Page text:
Backup beepers warn of oncoming madness
It's 7 a.m. and the sounds of paradise are once again waking me and welcoming us to another full day of total insanity. The Waikiki Allure at the corner of Kalakaua Avenue and Ala Wai Boulevard is currently the location of a dozen or more construction trucks, front loaders, cement mixers, pile drivers and myriad other devices seemingly designed to make life miserable for anyone within earshot of the site. Every one of these machines has a back up signaling device that sounds a continuous beeping while in reverse, a feature mandated by our idiot politicians who have nothing better to do that concoct another way to intrude on what little peace we have.
Has any study been done to determine how any construction worker could be safer when 10 or more of these machines are all in reverse and all beeping at the same time? And has the benefit of these maddening beeping warnings been weighed against the near insanity it causes to the thousands of residents who cannot escape it?
Globe-trotting clowns nothing to joke about
As the founder of Clowns Without Borders USA, it saddens me to see Charles Memminger take it out on clowns in general, and on Clowns Without Borders in particular ("Honolulu Lite
," Star-Bulletin, Jan. 27). I find it distasteful that he asks his public to imagine CWB performers wearing kevlar vests and carrying automatic weapons. Of course we did not go to Uzbekistan or Southern Armenia, however we did go to Haiti, to areas of Louisiana and Mississippi affected by Katrina, to Guatemala, Chiapas Mexico and the Sudan. That is just the United States; the other eight CWB organizations went to some 30 countries ... no, not to Uzbekistan.
I am surprised that your newspaper would carry a humorist column that makes fun of a humanitarian organization. There are enough targets that deserve a bit of flak in the world, but humanitarian workers who give it their all to help those most in need on the planet are not it.
CWB brought joy and laughter to 40 000 children last year without a single flak jacket in sight. It is certain that the world needs more humor and laughter, however there is humor that is uplifting for all without it having to be at the expense of somebody.
San Francisco, Calif.
Leaders should take fireworks seriously
Why did the controversy about aerial fireworks quickly fizzle out in January? Are misfired aerial bombs considered "therapeutic" for our damaged ears, eyes, fingers and burned property? Do dogs enjoy barking to the deafening vibrations, then running in circles and hiding where the moon don't shine? Should these fireworks be sold legally so that more tax revenue to the state will result? Could the unemployment rate be reduced further by locally manufacturing these popular health-threatening and life-altering missiles for export to the rest of the world?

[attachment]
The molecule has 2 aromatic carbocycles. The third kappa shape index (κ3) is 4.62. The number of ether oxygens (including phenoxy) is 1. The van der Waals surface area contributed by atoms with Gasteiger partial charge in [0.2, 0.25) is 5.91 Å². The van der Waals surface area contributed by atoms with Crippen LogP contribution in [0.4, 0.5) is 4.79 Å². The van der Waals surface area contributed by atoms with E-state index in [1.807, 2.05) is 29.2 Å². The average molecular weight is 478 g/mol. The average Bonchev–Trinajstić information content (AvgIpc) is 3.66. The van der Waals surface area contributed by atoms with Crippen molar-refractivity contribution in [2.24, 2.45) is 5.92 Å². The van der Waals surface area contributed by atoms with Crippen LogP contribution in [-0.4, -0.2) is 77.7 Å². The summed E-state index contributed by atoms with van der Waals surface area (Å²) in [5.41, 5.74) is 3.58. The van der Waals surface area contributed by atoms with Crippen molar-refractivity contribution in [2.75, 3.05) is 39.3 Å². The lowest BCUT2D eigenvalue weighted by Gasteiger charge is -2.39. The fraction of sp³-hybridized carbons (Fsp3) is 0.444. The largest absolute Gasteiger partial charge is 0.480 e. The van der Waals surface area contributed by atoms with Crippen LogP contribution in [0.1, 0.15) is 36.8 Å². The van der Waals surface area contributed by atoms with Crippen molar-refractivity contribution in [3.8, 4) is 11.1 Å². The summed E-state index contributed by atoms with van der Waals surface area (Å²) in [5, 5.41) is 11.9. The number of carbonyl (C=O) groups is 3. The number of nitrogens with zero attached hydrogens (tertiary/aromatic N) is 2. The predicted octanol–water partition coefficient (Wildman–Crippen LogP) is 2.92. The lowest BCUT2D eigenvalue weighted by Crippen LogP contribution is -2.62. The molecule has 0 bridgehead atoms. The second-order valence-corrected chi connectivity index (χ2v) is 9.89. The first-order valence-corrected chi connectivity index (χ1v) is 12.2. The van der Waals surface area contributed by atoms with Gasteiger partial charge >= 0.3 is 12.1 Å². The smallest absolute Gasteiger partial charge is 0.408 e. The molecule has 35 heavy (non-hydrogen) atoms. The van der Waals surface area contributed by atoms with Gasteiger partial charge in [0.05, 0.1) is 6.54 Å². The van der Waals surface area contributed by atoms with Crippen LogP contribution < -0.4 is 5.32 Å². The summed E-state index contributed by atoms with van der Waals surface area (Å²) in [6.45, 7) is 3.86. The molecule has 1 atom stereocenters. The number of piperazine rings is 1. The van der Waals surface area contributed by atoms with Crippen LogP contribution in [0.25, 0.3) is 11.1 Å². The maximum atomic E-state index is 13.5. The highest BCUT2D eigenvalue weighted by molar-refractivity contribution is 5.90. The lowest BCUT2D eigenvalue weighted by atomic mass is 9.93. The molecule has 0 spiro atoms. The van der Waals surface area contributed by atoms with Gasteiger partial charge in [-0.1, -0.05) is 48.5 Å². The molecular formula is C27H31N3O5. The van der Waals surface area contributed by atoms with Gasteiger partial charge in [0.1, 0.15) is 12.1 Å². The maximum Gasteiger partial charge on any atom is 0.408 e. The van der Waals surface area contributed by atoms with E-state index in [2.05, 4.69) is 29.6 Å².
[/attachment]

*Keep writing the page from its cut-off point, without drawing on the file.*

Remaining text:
Maybe, more local lyrics and tunes can be inspired while the rat-a-tat-ka-boom of the explosions reverberate and echo off the mountains and high-rises ... hmmm ... weeks after the New Year, my ears are still ringing from the near-miss explosions.
I wonder if the legislators, mayor and governor are looking forward to the Fourth of July and the next New Year's islandwide show with zero arrests, so they can enjoy Oahu's replenished stockpile being massively launched into illegal oblivion!
When laws such as these are not taken seriously each year by our political leaders, then we lose faith in other laws and in those we elect and entrust to act on our own behalf.
CPS policy inherently harmful to children
There have been several letters faulting Child Protective Services for repeatedly returning the child to the mother or to the family -- in the case of Cyrus Belt and previous cases -- against what would appear to be common sense, culminating in death or injury to the child.
CPS does this because the rules under which it is mandated to operate require that this be done, the idea being to keep the family intact. Unless this rule is modified to turn the emphasis to protection of the child instead, more such cases will ensue.
Superferry could help fulfill a last wish
It is with heavy heart that I am in all probability writing my last letter to the editor. Last week I was diagnosed with esophageal cancer, stage 4, no cure.
Long story short, I have been for years a major proponent of legalizing street dune buggies, ie. the Meyers Manx. Meeting with John Lovsted of the federal Department of Transportation, we came upon a set of rules that would comply with what was necessary. Thanks, John.
I have been given three to six months to live and my biggest dream has been to ship my Manx to Kauai on the Superferry to visit family and friends one last time. HOWEVER we are still being held as hostages by an antisocial faction. All I want to do before die is to visit Kauai in my Manx, say hello to fellow Manx Club members and aloha to family and friends. Governor Lingle, Mr. Garibaldi and the U.S. Coast Guard, please make it possible for the ferry to sail to Kauai safely so I may be able to see my wish come true. Nancy Crispin, thank you for being a caring person and friend. Aloha a hui ho.